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What is it?

Hashing 1

Problem

• RT&T is a large phone company, and they want to

provide enhanced caller ID capability:

- given a phone number, return the caller’s name

- phone numbers are in the range 0 to R = 1010−1

- n is the number of phone numbers used

- want to do this as efficiently as possible

• We know two ways to design this dictionary:

- a balanced search tree (AVL, red-black) or a skip-

list with the phone number as the key has O(log n)

query time and O(n) space --- good space usage

and search time, but can we reduce the search time

to constant?

- a bucket array indexed by the phone number has

optimal O(1) query time, but there is a huge

amount of wasted space: O(n + R)

000-000-0000 000-000-0001 ... 401-863-7639 ... 999-999-9999

Hashing 2

Another Solution

• A Hash Table is an alternative solution with O(1)

expected query time and O(n + N) space, where N is

the size of the table

• Like an array, but with a function to map the large

range of keys into a smaller one

- e.g., take the original key, mod the size of the

table, and use that as an index

• Insert item (401-863-7639, Roberto) into a table of

size 5

- 4018637639 mod 5 = 4, so item (401-863-7639,

Roberto) is stored in slot 4 of the table

401-

863-7639

Roberto

0 1 2 3 5

• A lookup uses the same process: map the key to an

index, then check the array cell at that index

• Insert (401-863-9350, Andy)

• And insert (401-863-2234, Devin). We have a

collision!

Hashing 3

Collision Resolution

• How to deal with two keys which map to the same

cell of the array?

• Use chaining

- Set up lists of items with the same index

0

1

2

3

4

O(n/N), provided the indices are uniformly

distributed

• The performance of the data structure can be fine-

tuned by changing the table size N

Hashing 4

From Keys to Indices

• The mapping of keys to indices of a hash table is

called a hash function

• A hash function is usually the composition of two

maps:

- hash code map: key → integer

- compression map: integer → [0, N − 1]

• An essential requirement of the hash function is to

map equal keys to equal indices

• A “good” hash function minimizes the probability of

collisions

• Java provides a hashCode() method for the Object

class, which typically returns the 32-bit memory

address of the object.

• This default hash code would work poorly for Integer

and String objects

• The hashCode() method should be suitably redefined

by classes.

Hashing 5

Popular Hash-Code Maps

• Integer cast: for numeric types with 32 bits or less,

we can reinterpret the bits of the nuber as an int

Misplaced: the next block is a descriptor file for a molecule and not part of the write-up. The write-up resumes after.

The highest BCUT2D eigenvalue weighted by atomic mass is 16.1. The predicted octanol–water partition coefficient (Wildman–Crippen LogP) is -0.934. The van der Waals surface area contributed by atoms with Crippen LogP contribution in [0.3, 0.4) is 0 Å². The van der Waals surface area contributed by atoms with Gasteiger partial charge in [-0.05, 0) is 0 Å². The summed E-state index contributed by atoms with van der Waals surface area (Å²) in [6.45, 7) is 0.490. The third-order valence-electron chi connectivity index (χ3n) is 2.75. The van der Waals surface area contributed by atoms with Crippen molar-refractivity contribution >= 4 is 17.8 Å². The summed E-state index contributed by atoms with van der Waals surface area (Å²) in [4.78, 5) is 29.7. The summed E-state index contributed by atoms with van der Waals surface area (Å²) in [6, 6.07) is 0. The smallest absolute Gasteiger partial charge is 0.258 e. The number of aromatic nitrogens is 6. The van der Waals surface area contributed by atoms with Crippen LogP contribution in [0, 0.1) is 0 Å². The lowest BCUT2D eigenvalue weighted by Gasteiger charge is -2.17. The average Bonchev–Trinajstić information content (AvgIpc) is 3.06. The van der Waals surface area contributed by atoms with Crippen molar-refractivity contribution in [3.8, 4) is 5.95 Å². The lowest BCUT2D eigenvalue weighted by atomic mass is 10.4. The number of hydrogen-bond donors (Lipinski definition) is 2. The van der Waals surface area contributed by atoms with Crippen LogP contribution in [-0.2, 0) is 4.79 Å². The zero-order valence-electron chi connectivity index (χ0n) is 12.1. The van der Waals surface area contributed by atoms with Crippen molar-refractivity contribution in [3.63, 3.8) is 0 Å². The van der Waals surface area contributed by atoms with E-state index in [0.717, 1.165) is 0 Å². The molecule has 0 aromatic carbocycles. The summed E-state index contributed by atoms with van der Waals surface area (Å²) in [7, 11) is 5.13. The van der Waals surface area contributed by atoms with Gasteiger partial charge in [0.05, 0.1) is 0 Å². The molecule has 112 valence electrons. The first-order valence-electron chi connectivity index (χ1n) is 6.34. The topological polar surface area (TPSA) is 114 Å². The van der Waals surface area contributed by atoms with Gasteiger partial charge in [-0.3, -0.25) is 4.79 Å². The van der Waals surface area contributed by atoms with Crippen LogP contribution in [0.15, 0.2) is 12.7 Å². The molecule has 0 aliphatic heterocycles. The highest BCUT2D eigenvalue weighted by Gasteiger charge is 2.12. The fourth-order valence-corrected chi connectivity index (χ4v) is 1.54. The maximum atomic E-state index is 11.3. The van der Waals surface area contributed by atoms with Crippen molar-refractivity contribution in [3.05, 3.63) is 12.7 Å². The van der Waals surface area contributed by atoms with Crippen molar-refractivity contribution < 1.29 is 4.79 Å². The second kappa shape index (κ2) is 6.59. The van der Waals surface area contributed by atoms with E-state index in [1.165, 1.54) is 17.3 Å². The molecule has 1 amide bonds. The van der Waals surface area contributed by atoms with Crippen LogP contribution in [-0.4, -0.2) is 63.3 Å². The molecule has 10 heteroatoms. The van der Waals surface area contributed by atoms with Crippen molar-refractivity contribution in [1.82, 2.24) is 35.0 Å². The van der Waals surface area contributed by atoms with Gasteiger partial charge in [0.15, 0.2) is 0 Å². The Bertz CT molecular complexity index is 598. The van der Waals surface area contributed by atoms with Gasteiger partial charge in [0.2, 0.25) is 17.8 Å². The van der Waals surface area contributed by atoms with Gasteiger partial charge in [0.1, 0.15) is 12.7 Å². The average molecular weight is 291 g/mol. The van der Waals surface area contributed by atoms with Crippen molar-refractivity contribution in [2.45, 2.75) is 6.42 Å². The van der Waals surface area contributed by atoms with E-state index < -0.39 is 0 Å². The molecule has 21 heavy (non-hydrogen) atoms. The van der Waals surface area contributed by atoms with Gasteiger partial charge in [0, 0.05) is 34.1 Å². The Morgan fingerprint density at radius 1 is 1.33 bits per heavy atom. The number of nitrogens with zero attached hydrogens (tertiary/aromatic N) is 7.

• Component sum: for numeric types with more than

32 bits (e.g., long and double), we can add the 32-bit

components.

• Polynomial accumulation: for strings of a natural

language, combine the character values (ASCII or

Unicode) a0a1 ... an−1 by viewing them as the

coefficients of a polynomial:

a0 + a1x + ...+ xn−1an−1

- The polynomial is computed with Horner’s rule,

ignoring overflows, at a fixed value x:

a0 + x (a1+ x (a2+ ... x (an−2+ x an−1) ... ))

- The choice x = 33, 37, 39, or 41gives at most 6

collisions on a vocabulary of 50,000 English

words

• Why is the component-sum hash code bad for

strings?

Hashing 6

Popular Compression Maps

• Division: h(k) = |k| mod N

- the choice N = 2k is bad because not all the bits are

taken into account

- the table size N is usually chosen as a prime

number

- certain patterns in the hash codes are propagated

• Multiply, Add, and Divide (MAD):

h(k) = |ak + b| mod N

- eliminates patterns provided a mod N ≠ 0

- same formula used in linear congruential (pseudo)

random number generators

Hashing 7

More on Collisions

• A key is mapped to an already occupied table

location

- what to do?!?

• Use a collision handling technique

• We’ve seen Chaining

• Can also use Open Addressing

- Double Hashing

- Linear Probing

legal probe

Hashing 8

Linear Probing

• If the current location is used, try the next table

location

linear_probing_insert(K)

if (table is full) error

probe = h(K)

probe = (probe + 1) mod M

table[probe] = K

slot is found

• Uses less memory than chaining

- don’t have to store all those links

• Slower than chaining

- may have to walk along table for a long way

• Deletion is more complex

- either mark the deleted slot

- or fill in the slot by shifting some elements down

Hashing 9

Linear Probing Example

• h(k) = k mod 13

• Insert keys:

18 41 22 44 59 32 31 73

5 2 9 5 7 6 5 8

0 1 23 45 6 7 8 9 10 11 12

Hashing 10

Linear Probing Example (cont.)

41 18 44 59 32 22 31 73

0 1 23 45 6 7 8 9 10 11 12

Hashing 11

Double Hashing

• Use two hash functions

• If M is prime, eventually will examine every

position in the table

double_hash_insert(K)

if(table is full) error

probe = h1(K)

offset = h2(K)

probe = (probe + offset) mod M

table[probe] = K

• Many of same (dis)advantages as linear probing

• Distributes keys more uniformly than linear probing

does

Hashing 12

Double Hashing Example

• h1(K) = K mod 13

h2(K) = 8 - K mod 8

- we want h2 to be an offset to add

18 41 22 44 59 32 31 73

0 1 23 45 6 7 8 9 10 11 12

Hashing 13

Double Hashing Example (cont.)

44 41 73 18 32 59 31 22

0 1 23 45 6 7 8 9 10 11 12

Hashing 14

Theoretical Results

• Let α = Ν/Μ

- the load factor: average number of keys per array

index

• Analysis is probabilistic, rather than worst-case

Chaining 1+α α

1 + ---

2

1 1 1 1

Linear Probing --- + ------------------------ --- + ---------------------

2 2 2 2(1 – α)

2(1 – α)

1 1 1

Double Hashing ----------------- --- ln ------------

(1 – α) α 1–α

Hashing 15

Expected Number of Probes

vs. Load Factor

Number of Probes

Linear Probing

Double Hashing

Chaining

1.0

α

0.5 1.0

Unsuccessful

Successful

Hashing 16

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